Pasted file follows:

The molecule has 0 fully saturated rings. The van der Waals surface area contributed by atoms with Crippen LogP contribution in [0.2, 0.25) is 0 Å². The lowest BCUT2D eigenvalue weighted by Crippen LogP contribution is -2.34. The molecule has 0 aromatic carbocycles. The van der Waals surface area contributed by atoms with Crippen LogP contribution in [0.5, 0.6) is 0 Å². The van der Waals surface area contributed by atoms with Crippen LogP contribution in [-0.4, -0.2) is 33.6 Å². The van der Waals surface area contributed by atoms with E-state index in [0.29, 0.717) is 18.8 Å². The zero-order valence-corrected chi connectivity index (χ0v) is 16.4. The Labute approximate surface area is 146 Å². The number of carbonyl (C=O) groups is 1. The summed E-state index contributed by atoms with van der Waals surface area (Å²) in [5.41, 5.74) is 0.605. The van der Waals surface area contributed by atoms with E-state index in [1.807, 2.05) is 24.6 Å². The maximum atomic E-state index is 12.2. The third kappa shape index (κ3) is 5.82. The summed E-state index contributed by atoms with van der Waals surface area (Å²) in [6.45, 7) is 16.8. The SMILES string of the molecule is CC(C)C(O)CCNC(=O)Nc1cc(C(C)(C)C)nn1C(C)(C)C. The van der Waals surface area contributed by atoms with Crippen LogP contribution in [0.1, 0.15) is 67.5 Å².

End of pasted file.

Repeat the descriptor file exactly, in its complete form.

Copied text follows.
The molecule has 0 fully saturated rings. The van der Waals surface area contributed by atoms with Crippen LogP contribution in [0.2, 0.25) is 0 Å². The lowest BCUT2D eigenvalue weighted by Crippen LogP contribution is -2.34. The molecule has 0 aromatic carbocycles. The van der Waals surface area contributed by atoms with Crippen LogP contribution in [0.5, 0.6) is 0 Å². The van der Waals surface area contributed by atoms with Crippen LogP contribution in [-0.4, -0.2) is 33.6 Å². The van der Waals surface area contributed by atoms with E-state index in [0.29, 0.717) is 18.8 Å². The zero-order valence-corrected chi connectivity index (χ0v) is 16.4. The Labute approximate surface area is 146 Å². The number of carbonyl (C=O) groups is 1. The summed E-state index contributed by atoms with van der Waals surface area (Å²) in [5.41, 5.74) is 0.605. The van der Waals surface area contributed by atoms with E-state index in [1.807, 2.05) is 24.6 Å². The maximum atomic E-state index is 12.2. The third kappa shape index (κ3) is 5.82. The summed E-state index contributed by atoms with van der Waals surface area (Å²) in [6.45, 7) is 16.8. The SMILES string of the molecule is CC(C)C(O)CCNC(=O)Nc1cc(C(C)(C)C)nn1C(C)(C)C. The van der Waals surface area contributed by atoms with Crippen LogP contribution in [0.1, 0.15) is 67.5 Å².